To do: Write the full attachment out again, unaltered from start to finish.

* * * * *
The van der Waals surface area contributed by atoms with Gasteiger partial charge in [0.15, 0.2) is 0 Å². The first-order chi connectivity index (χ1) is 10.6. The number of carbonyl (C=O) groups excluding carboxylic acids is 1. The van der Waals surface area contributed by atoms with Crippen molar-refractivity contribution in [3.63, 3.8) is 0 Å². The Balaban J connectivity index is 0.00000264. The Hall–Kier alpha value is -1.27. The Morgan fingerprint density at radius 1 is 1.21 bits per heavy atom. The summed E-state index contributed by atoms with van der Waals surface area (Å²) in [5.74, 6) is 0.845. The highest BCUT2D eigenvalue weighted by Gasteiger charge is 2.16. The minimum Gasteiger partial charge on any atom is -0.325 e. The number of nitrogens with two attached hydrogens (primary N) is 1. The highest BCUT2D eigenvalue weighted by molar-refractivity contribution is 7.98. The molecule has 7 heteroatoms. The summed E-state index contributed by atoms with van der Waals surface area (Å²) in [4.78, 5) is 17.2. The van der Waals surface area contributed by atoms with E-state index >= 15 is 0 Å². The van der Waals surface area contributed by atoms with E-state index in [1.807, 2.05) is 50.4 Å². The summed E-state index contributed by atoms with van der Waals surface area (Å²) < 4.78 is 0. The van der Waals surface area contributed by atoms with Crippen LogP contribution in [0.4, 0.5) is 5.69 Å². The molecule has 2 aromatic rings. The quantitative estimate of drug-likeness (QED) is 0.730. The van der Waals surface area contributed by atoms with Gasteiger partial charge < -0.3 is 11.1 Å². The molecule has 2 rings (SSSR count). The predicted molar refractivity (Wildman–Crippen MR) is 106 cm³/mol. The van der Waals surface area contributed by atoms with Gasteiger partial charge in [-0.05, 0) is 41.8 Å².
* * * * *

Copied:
The van der Waals surface area contributed by atoms with Gasteiger partial charge in [0.15, 0.2) is 0 Å². The first-order chi connectivity index (χ1) is 10.6. The number of carbonyl (C=O) groups excluding carboxylic acids is 1. The van der Waals surface area contributed by atoms with Crippen molar-refractivity contribution in [3.63, 3.8) is 0 Å². The Balaban J connectivity index is 0.00000264. The Hall–Kier alpha value is -1.27. The Morgan fingerprint density at radius 1 is 1.21 bits per heavy atom. The summed E-state index contributed by atoms with van der Waals surface area (Å²) in [5.74, 6) is 0.845. The highest BCUT2D eigenvalue weighted by Gasteiger charge is 2.16. The minimum Gasteiger partial charge on any atom is -0.325 e. The number of nitrogens with two attached hydrogens (primary N) is 1. The highest BCUT2D eigenvalue weighted by molar-refractivity contribution is 7.98. The molecule has 7 heteroatoms. The summed E-state index contributed by atoms with van der Waals surface area (Å²) in [4.78, 5) is 17.2. The van der Waals surface area contributed by atoms with E-state index >= 15 is 0 Å². The van der Waals surface area contributed by atoms with E-state index in [1.807, 2.05) is 50.4 Å². The summed E-state index contributed by atoms with van der Waals surface area (Å²) < 4.78 is 0. The van der Waals surface area contributed by atoms with Crippen LogP contribution in [0.4, 0.5) is 5.69 Å². The molecule has 2 aromatic rings. The quantitative estimate of drug-likeness (QED) is 0.730. The van der Waals surface area contributed by atoms with Gasteiger partial charge < -0.3 is 11.1 Å². The molecule has 2 rings (SSSR count). The predicted molar refractivity (Wildman–Crippen MR) is 106 cm³/mol. The van der Waals surface area contributed by atoms with Gasteiger partial charge in [-0.05, 0) is 41.8 Å².